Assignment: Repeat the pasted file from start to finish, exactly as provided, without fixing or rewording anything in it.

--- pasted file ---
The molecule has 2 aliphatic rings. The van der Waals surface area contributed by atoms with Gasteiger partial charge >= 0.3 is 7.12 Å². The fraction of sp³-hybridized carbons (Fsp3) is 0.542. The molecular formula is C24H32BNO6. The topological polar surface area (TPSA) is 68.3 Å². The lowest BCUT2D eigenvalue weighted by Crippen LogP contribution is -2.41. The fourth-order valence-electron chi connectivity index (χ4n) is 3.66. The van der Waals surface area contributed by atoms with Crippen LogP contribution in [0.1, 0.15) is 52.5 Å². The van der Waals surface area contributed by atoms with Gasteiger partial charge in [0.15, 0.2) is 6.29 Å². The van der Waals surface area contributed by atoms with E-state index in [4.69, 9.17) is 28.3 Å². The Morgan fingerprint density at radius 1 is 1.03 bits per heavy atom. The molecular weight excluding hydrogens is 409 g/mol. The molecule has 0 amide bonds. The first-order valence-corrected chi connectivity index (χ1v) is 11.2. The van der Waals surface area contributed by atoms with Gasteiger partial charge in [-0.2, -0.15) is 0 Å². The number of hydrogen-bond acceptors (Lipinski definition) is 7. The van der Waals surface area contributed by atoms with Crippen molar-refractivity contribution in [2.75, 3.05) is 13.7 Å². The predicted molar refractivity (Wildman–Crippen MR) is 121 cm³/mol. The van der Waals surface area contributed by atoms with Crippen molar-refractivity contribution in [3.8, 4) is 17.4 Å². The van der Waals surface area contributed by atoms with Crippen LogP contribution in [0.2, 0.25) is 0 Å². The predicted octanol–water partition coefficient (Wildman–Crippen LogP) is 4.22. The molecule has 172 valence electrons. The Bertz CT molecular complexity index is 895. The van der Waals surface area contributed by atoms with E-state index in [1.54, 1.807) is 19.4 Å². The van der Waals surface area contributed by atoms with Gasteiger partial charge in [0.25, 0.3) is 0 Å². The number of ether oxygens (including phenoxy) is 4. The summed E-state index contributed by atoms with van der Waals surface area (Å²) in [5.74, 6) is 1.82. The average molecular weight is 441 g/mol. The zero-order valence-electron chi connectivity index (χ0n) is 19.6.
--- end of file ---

The molecule has 2 aliphatic rings. The van der Waals surface area contributed by atoms with Gasteiger partial charge >= 0.3 is 7.12 Å². The fraction of sp³-hybridized carbons (Fsp3) is 0.542. The molecular formula is C24H32BNO6. The topological polar surface area (TPSA) is 68.3 Å². The lowest BCUT2D eigenvalue weighted by Crippen LogP contribution is -2.41. The fourth-order valence-electron chi connectivity index (χ4n) is 3.66. The van der Waals surface area contributed by atoms with Crippen LogP contribution in [0.1, 0.15) is 52.5 Å². The van der Waals surface area contributed by atoms with Gasteiger partial charge in [0.15, 0.2) is 6.29 Å². The van der Waals surface area contributed by atoms with E-state index in [4.69, 9.17) is 28.3 Å². The Morgan fingerprint density at radius 1 is 1.03 bits per heavy atom. The molecular weight excluding hydrogens is 409 g/mol. The molecule has 0 amide bonds. The first-order valence-corrected chi connectivity index (χ1v) is 11.2. The van der Waals surface area contributed by atoms with Gasteiger partial charge in [-0.2, -0.15) is 0 Å². The number of hydrogen-bond acceptors (Lipinski definition) is 7. The van der Waals surface area contributed by atoms with Crippen molar-refractivity contribution in [2.75, 3.05) is 13.7 Å². The predicted molar refractivity (Wildman–Crippen MR) is 121 cm³/mol. The van der Waals surface area contributed by atoms with Crippen molar-refractivity contribution in [3.8, 4) is 17.4 Å². The van der Waals surface area contributed by atoms with Crippen LogP contribution in [0.2, 0.25) is 0 Å². The predicted octanol–water partition coefficient (Wildman–Crippen LogP) is 4.22. The molecule has 172 valence electrons. The Bertz CT molecular complexity index is 895. The van der Waals surface area contributed by atoms with E-state index in [1.54, 1.807) is 19.4 Å². The van der Waals surface area contributed by atoms with Gasteiger partial charge in [0.25, 0.3) is 0 Å². The number of ether oxygens (including phenoxy) is 4. The summed E-state index contributed by atoms with van der Waals surface area (Å²) in [5.74, 6) is 1.82. The average molecular weight is 441 g/mol. The zero-order valence-electron chi connectivity index (χ0n) is 19.6.